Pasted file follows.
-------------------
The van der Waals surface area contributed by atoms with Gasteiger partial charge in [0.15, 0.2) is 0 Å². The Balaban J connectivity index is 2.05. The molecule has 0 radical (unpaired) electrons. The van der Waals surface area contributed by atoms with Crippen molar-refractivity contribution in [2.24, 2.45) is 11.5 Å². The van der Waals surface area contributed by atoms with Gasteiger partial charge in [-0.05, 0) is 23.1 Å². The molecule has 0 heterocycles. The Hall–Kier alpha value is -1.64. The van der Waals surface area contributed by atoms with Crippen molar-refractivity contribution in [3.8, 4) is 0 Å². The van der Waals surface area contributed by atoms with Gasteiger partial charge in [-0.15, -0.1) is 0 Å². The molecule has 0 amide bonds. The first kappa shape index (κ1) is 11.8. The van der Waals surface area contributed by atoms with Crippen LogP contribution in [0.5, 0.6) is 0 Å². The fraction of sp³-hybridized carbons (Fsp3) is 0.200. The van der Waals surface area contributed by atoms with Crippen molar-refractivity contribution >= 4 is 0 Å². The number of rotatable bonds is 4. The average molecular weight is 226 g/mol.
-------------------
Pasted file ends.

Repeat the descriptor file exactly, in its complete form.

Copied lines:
The van der Waals surface area contributed by atoms with Gasteiger partial charge in [0.15, 0.2) is 0 Å². The Balaban J connectivity index is 2.05. The molecule has 0 radical (unpaired) electrons. The van der Waals surface area contributed by atoms with Crippen molar-refractivity contribution in [2.24, 2.45) is 11.5 Å². The van der Waals surface area contributed by atoms with Gasteiger partial charge in [-0.05, 0) is 23.1 Å². The molecule has 0 heterocycles. The Hall–Kier alpha value is -1.64. The van der Waals surface area contributed by atoms with Crippen molar-refractivity contribution in [3.8, 4) is 0 Å². The van der Waals surface area contributed by atoms with Gasteiger partial charge in [-0.15, -0.1) is 0 Å². The molecule has 0 amide bonds. The first kappa shape index (κ1) is 11.8. The van der Waals surface area contributed by atoms with Crippen LogP contribution in [0.5, 0.6) is 0 Å². The fraction of sp³-hybridized carbons (Fsp3) is 0.200. The van der Waals surface area contributed by atoms with Crippen molar-refractivity contribution >= 4 is 0 Å². The number of rotatable bonds is 4. The average molecular weight is 226 g/mol.